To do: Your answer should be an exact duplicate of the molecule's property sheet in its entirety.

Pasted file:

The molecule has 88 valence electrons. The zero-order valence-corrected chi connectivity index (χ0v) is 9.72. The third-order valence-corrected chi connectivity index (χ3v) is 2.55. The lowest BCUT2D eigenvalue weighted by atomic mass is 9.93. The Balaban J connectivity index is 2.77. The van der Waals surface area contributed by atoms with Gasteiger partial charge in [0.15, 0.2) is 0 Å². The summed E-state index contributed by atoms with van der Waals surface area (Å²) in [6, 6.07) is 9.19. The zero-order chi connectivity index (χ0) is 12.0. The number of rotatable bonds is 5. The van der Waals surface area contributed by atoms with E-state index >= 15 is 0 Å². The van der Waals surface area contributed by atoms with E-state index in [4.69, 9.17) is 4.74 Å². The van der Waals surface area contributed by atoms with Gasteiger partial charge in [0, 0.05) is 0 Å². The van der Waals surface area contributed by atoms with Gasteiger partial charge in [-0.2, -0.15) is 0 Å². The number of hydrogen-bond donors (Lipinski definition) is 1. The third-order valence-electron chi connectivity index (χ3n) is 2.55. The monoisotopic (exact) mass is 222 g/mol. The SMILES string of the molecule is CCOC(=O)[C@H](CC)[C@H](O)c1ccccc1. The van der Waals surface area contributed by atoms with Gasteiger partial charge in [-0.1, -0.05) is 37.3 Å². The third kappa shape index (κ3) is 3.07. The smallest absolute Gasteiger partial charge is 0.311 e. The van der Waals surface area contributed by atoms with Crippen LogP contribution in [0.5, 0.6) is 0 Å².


The molecule has 88 valence electrons. The zero-order valence-corrected chi connectivity index (χ0v) is 9.72. The third-order valence-corrected chi connectivity index (χ3v) is 2.55. The lowest BCUT2D eigenvalue weighted by atomic mass is 9.93. The Balaban J connectivity index is 2.77. The van der Waals surface area contributed by atoms with Gasteiger partial charge in [0.15, 0.2) is 0 Å². The summed E-state index contributed by atoms with van der Waals surface area (Å²) in [6, 6.07) is 9.19. The zero-order chi connectivity index (χ0) is 12.0. The number of rotatable bonds is 5. The van der Waals surface area contributed by atoms with E-state index >= 15 is 0 Å². The van der Waals surface area contributed by atoms with E-state index in [4.69, 9.17) is 4.74 Å². The van der Waals surface area contributed by atoms with Gasteiger partial charge in [0, 0.05) is 0 Å². The van der Waals surface area contributed by atoms with Gasteiger partial charge in [-0.2, -0.15) is 0 Å². The number of hydrogen-bond donors (Lipinski definition) is 1. The third-order valence-electron chi connectivity index (χ3n) is 2.55. The monoisotopic (exact) mass is 222 g/mol. The SMILES string of the molecule is CCOC(=O)[C@H](CC)[C@H](O)c1ccccc1. The van der Waals surface area contributed by atoms with Gasteiger partial charge in [-0.1, -0.05) is 37.3 Å². The third kappa shape index (κ3) is 3.07. The smallest absolute Gasteiger partial charge is 0.311 e. The van der Waals surface area contributed by atoms with Crippen LogP contribution in [0.5, 0.6) is 0 Å².